It is worth highlighting the work of the brigades which make up the Henry Reeve contingent, specialized in disaster situations and serious epidemics, created by Fidel Castro on September 19, 2005, to help victims of Hurricane Katrina, and which has served in over 20 counties.
An exponent of the contingent’s internationalist work is Nurse Delmis Sánchez Castillo, head of department at the UCCM, who served in Mexico from September 29 through November 15, 2017, as part of the Henry Reeve contingent, there to help victims of the earthquake which hit the state of Oaxaca.
She explained that when a government requests help from a Cuban medical brigade to treat victims of a disaster or epidemic, the island’s authorities select a group of professionals depending on the situation in the affected country, with reinforcements sent if necessary, for example in the case of an epidemiological crisis or natural disaster.
The collaborators receive comprehensive training during which they are given information on all aspects of the mission as well as the necessary equipment. “Once we get there, we start by setting up the field hospital, which has four areas: one for clinical consultations, where doctors evaluate patients; the second is a hospitalization area where patients are admitted depending on their condition and given specialized treatment. The third area is for surgical procedures and the fourth for laboratory diagnoses,” stated the UCCM department chief.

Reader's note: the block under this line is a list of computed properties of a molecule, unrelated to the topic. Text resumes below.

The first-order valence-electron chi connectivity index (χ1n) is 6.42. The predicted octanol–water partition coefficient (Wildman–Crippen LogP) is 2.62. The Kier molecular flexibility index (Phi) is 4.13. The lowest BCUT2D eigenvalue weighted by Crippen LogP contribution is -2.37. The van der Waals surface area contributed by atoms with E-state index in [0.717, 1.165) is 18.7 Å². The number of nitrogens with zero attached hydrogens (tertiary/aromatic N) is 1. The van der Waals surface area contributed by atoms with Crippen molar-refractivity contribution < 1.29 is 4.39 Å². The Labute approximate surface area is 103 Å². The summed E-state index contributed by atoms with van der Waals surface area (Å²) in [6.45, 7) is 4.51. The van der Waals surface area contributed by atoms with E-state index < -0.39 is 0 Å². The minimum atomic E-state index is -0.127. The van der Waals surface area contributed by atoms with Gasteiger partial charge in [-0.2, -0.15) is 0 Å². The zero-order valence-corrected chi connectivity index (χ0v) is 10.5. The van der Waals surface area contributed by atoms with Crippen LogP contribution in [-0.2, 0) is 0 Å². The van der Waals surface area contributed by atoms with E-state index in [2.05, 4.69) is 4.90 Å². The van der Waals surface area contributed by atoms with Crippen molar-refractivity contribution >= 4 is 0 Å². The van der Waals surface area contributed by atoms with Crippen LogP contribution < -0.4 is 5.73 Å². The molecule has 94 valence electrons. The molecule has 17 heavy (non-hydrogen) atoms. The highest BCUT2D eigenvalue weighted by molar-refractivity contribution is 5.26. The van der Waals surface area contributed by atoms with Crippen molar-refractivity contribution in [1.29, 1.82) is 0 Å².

The operating theater comes complete with all the necessary and most vital equipment to carry out surgical procedures including an electrode machine, heart monitor, mechanical ventilator, drainage equipment, intubation devices, as well as surgical lamps and tools to perform genetic, orthotropic, abdominal, ear, nose and throat procedures as well as other general operations.